Pictures © 1977 Thierry Capelle and © 1956 US Navy, public domain.
"First you fall in love with Antarctica, and then it breaks your heart." — Kim Stanley Robinson, first line of his book Antarctica.
The following pictures were official Navy photos taken during Operation Deepfreeze 1960-61. At that time they were free for the taking if anybody wanted them. They were scanned and sent to me by Andy McMinn (left). I've resized and modified them a little to make a more homogeneous collection.
Comments on the pictures are from Andy and Rich Wohltman (Deep Freeze 64/65). If you want to contribute some comment, feel free since I wasn't even born at the time...
Left: USS Arneb (AKA-56). The picture was taken a day or two after she was holed. The crew repaired the hole after they tied the ship into the ice shelf, then shifted most of the cargo to create the list to bring the hole above water.
Right: USS Arneb (AKA-56) bringing in supplies in summer (lots of cold beer). With Mt. Erebus in the background, the only active Antarctic volcano.
Wes Scanlon, Chief Engineer on the USS Arneb — AKA-56 sent me the following additional information in 2001:
The Arneb incurred this damage during Operation Deepfreeze 2 in the 1955-1956 expedition. She was caught between fast moving ice and the shelf ice and incurred several tears in her hull, despite efforts by what was then the icebreaker, USS Glacier to free her immediately, which they were eventually able to do.
Not only did she incur the tears in her hull, but lost a blade and one-half on her screw and severe bending of her shaft, from the crushing ice mass, eventually necessitating dry-docking and repairs in a Sydney, Australia (Cockatoo) shipyard, following a rather lengthy voyage from Antarctica to Sydney as a speed of 3 knots per hour, and the shipping of a new propeller from CONUS.
The actual temporary hull repairs were made by the Damage Control Division of Arneb and a major support effort from the members of Underwater Demolition Team - #21, who were embarked on Arneb at the time.
Left: McMurdo Sound with Mt. Erebus in the background. I have spent only two days in McMurdo in 1997 and have taken only a couple pictures.
Right: Hut Point at McMurdo Sound.
Left: McMinn and Freddie Soo, another sailor, harnessing the dogs.
Nowadays dogs are forbidden by the Antarctic treaty. Did you see the movie Antarctica about those dogs forgotten during the evacuation of a Japanese station ? They survived the winter and the movie makes it look very romantic. Guess what they ate ? Emperor penguins of course, since there aren't any other animals in winter. Well, there are also baby seals in spring...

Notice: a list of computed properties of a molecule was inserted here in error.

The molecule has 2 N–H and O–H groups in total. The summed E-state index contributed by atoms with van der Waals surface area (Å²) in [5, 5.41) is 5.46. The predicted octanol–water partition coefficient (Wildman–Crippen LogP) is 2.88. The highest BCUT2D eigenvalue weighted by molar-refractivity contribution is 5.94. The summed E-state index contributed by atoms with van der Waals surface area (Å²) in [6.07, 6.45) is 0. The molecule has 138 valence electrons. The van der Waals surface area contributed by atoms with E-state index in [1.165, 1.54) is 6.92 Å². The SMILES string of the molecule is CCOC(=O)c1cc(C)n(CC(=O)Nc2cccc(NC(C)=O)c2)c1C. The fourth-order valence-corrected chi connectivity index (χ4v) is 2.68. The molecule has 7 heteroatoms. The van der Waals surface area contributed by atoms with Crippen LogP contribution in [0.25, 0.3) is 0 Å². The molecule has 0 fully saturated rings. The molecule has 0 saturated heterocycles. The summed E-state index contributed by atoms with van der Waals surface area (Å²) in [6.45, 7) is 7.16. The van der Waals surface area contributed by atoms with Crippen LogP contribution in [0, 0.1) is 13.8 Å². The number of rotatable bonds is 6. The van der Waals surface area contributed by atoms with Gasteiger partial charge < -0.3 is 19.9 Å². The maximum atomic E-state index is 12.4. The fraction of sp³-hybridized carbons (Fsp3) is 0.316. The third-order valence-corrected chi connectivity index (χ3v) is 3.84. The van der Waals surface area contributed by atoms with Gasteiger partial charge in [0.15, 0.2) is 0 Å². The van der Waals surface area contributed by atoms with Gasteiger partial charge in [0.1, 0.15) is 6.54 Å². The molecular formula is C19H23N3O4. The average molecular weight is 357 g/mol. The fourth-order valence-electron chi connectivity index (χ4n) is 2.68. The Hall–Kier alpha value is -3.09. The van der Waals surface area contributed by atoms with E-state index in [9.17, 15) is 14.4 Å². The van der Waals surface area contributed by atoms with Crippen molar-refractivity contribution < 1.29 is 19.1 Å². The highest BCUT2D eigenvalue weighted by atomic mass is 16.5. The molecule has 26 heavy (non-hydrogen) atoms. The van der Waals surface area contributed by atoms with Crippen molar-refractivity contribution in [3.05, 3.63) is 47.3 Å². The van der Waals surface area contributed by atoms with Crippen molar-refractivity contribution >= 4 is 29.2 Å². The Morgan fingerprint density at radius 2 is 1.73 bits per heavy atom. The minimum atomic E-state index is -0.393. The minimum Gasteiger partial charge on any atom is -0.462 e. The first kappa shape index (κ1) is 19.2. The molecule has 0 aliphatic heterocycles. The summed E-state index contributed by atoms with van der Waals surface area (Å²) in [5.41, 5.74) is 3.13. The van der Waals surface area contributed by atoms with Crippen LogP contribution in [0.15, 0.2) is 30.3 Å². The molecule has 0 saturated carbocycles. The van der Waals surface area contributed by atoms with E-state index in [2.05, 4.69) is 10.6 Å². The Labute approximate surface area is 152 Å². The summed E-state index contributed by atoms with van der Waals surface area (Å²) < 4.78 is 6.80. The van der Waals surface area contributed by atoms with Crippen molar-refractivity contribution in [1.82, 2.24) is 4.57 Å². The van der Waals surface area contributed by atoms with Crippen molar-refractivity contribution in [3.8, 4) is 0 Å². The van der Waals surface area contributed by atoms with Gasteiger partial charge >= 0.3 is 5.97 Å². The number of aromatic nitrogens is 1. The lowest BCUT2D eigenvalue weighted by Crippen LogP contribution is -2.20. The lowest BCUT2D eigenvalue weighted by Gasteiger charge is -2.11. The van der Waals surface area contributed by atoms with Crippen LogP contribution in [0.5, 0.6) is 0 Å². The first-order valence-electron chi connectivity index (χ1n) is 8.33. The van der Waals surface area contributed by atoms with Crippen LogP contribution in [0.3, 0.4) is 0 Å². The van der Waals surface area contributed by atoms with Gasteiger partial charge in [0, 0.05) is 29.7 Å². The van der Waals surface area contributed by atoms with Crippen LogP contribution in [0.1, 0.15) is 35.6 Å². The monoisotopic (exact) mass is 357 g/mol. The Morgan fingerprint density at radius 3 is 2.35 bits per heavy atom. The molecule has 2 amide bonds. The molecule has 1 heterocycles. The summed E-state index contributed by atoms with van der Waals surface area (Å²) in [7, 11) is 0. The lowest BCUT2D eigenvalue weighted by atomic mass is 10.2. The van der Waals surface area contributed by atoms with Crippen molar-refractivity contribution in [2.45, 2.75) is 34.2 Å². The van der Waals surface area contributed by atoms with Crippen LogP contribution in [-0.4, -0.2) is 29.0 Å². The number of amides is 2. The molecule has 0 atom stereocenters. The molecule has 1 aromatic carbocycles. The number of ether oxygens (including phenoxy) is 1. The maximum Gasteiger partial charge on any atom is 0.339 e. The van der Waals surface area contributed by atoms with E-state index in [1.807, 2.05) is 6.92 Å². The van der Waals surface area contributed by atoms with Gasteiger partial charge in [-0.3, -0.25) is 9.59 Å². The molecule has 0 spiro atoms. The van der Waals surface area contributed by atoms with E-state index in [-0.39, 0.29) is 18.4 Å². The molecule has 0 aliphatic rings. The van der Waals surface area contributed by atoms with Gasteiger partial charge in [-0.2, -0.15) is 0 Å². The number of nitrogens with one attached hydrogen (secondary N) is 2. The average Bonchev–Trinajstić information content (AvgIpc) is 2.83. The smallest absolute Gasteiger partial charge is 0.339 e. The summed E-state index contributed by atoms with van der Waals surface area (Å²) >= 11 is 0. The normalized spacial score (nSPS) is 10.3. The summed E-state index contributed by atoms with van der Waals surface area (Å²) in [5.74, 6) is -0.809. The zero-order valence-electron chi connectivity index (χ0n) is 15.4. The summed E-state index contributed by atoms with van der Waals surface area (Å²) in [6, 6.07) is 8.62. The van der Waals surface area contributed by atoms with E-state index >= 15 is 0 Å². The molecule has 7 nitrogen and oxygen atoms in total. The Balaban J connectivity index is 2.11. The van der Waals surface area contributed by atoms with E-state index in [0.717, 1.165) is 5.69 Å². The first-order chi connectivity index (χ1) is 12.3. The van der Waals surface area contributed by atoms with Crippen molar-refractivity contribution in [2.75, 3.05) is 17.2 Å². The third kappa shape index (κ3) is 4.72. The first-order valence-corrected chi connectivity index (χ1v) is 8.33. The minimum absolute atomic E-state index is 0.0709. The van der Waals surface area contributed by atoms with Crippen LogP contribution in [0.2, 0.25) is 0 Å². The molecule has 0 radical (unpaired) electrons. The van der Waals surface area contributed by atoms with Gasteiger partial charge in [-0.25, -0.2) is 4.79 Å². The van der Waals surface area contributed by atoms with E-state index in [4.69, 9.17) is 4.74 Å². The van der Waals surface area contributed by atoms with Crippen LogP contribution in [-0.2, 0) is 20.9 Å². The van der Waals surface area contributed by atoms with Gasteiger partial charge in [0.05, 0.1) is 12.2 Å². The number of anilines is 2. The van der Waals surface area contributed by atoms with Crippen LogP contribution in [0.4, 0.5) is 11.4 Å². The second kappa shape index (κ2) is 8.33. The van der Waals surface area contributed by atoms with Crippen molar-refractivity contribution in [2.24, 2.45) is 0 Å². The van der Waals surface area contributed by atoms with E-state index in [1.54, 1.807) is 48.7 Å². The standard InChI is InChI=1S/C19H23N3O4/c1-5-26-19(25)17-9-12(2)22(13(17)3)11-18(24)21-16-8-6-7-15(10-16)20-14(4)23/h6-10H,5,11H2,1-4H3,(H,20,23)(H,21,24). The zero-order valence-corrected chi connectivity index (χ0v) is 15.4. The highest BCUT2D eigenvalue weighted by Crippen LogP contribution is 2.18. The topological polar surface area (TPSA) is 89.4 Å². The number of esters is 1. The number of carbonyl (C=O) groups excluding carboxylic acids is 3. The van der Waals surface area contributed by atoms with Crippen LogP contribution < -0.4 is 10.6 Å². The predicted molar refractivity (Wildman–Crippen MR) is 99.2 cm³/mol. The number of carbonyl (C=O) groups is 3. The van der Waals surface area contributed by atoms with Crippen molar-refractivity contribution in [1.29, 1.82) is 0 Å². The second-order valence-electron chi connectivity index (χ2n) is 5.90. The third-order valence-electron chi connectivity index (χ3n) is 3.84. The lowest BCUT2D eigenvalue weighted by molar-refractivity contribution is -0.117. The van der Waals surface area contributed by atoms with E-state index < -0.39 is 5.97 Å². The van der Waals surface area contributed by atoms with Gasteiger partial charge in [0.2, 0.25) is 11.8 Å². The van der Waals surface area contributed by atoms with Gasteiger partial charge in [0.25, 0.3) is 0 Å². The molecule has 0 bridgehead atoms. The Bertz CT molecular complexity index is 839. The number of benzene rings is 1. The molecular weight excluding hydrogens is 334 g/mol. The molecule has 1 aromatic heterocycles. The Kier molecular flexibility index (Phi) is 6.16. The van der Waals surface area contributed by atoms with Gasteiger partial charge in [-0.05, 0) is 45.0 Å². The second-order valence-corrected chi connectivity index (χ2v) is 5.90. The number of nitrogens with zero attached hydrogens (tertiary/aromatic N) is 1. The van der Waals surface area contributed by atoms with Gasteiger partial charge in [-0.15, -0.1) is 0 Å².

Right: McMinn and Freddie Soo going out to meet the plane on the ice to pick up mail in summer. In the 60's the dogs where usually just running loose about the camp. Some people kept them as pets while the people at Scott Base still worked theirs. To get food they would shoot seals, let them freeze, then chop them up and feed the dogs the frozen seal !
Left: McMinn and CDR Ahern (Executive Officer for Op DF 60-61) in front of the Admin Hut.
Right: McMurdo Sound (U.S. Navy Station). Middle of Winter in the base camp. Parked in the street is an amphibious army version of the Weasel.
Left: 'Weasel' and supply plane. Those weasels were build around 1935 for the US Army and were used at the French station of Dumont d'Urville until 1993 ! I saw the last ones being retired and sent to museums. They where dependable as hell with their 6 cyl Studabaker Engines.
Right: Ice Cave — you stay away from them as you never know how safe the ice is or how deep the cave.
Left: Seal (the animal). Curious little critters.
Right: Seal (the U.S. Navy team diver).
The best read I've had about McMurdo is from the site Big Dead Place. Very insightful and very funny, particularly if you've been to Antarctica or have fought American administrations before.
All the images below are © Thierry Cappelle 1977, used with permission.
Left: General View of McMurdo, with the historical Scott's hut in foreground.
Right: Vehicles ready for use.
Left: Mt Erebus, the only active volcano of Antarctica.
Right: Last view of the McMurdo C130 landing strip before the return to civilization.
Left: Glacier on the sea ice near McMurdo. This glacier coming down Mt Erebus at about 160m per year extends to about 12km on the sea ice. In summer the sea ice breaks away, taking pieces of the glacier with it and forming the side waves clearly visible on the image.